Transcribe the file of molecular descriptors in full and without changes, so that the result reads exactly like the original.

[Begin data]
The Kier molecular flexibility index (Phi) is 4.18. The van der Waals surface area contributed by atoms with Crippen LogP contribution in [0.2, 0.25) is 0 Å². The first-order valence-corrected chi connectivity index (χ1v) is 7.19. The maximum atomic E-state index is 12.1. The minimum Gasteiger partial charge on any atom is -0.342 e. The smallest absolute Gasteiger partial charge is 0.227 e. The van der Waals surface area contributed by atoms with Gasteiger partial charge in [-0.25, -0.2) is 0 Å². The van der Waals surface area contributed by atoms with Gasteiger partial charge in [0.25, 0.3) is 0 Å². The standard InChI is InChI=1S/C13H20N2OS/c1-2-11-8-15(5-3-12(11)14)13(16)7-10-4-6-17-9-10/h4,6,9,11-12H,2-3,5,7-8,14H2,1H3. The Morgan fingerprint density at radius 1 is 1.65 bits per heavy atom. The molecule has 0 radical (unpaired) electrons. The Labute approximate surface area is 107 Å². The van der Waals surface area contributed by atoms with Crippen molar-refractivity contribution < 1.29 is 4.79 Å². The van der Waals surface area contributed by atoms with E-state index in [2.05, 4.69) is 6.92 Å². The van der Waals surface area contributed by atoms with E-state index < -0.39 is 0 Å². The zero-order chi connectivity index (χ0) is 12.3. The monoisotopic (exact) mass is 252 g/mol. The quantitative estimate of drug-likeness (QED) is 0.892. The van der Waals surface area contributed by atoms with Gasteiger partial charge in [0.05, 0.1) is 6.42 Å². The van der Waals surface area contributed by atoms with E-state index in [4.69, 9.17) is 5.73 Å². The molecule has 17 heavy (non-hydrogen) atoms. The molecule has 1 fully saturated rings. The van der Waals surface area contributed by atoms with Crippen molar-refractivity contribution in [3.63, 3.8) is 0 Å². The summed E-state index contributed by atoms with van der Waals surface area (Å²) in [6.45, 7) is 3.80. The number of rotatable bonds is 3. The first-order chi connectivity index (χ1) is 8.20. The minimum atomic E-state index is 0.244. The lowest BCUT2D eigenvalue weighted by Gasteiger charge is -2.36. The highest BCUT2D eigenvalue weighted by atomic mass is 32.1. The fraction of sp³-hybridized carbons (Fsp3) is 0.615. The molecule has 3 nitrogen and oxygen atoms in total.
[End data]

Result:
The Kier molecular flexibility index (Phi) is 4.18. The van der Waals surface area contributed by atoms with Crippen LogP contribution in [0.2, 0.25) is 0 Å². The first-order valence-corrected chi connectivity index (χ1v) is 7.19. The maximum atomic E-state index is 12.1. The minimum Gasteiger partial charge on any atom is -0.342 e. The smallest absolute Gasteiger partial charge is 0.227 e. The van der Waals surface area contributed by atoms with Gasteiger partial charge in [-0.25, -0.2) is 0 Å². The van der Waals surface area contributed by atoms with Gasteiger partial charge in [0.25, 0.3) is 0 Å². The standard InChI is InChI=1S/C13H20N2OS/c1-2-11-8-15(5-3-12(11)14)13(16)7-10-4-6-17-9-10/h4,6,9,11-12H,2-3,5,7-8,14H2,1H3. The Morgan fingerprint density at radius 1 is 1.65 bits per heavy atom. The molecule has 0 radical (unpaired) electrons. The Labute approximate surface area is 107 Å². The van der Waals surface area contributed by atoms with Crippen molar-refractivity contribution < 1.29 is 4.79 Å². The van der Waals surface area contributed by atoms with E-state index in [2.05, 4.69) is 6.92 Å². The van der Waals surface area contributed by atoms with E-state index < -0.39 is 0 Å². The zero-order chi connectivity index (χ0) is 12.3. The monoisotopic (exact) mass is 252 g/mol. The quantitative estimate of drug-likeness (QED) is 0.892. The van der Waals surface area contributed by atoms with Gasteiger partial charge in [0.05, 0.1) is 6.42 Å². The van der Waals surface area contributed by atoms with E-state index in [4.69, 9.17) is 5.73 Å². The molecule has 17 heavy (non-hydrogen) atoms. The molecule has 1 fully saturated rings. The van der Waals surface area contributed by atoms with Crippen molar-refractivity contribution in [3.63, 3.8) is 0 Å². The summed E-state index contributed by atoms with van der Waals surface area (Å²) in [6.45, 7) is 3.80. The number of rotatable bonds is 3. The first-order chi connectivity index (χ1) is 8.20. The minimum atomic E-state index is 0.244. The lowest BCUT2D eigenvalue weighted by Gasteiger charge is -2.36. The highest BCUT2D eigenvalue weighted by atomic mass is 32.1. The fraction of sp³-hybridized carbons (Fsp3) is 0.615. The molecule has 3 nitrogen and oxygen atoms in total.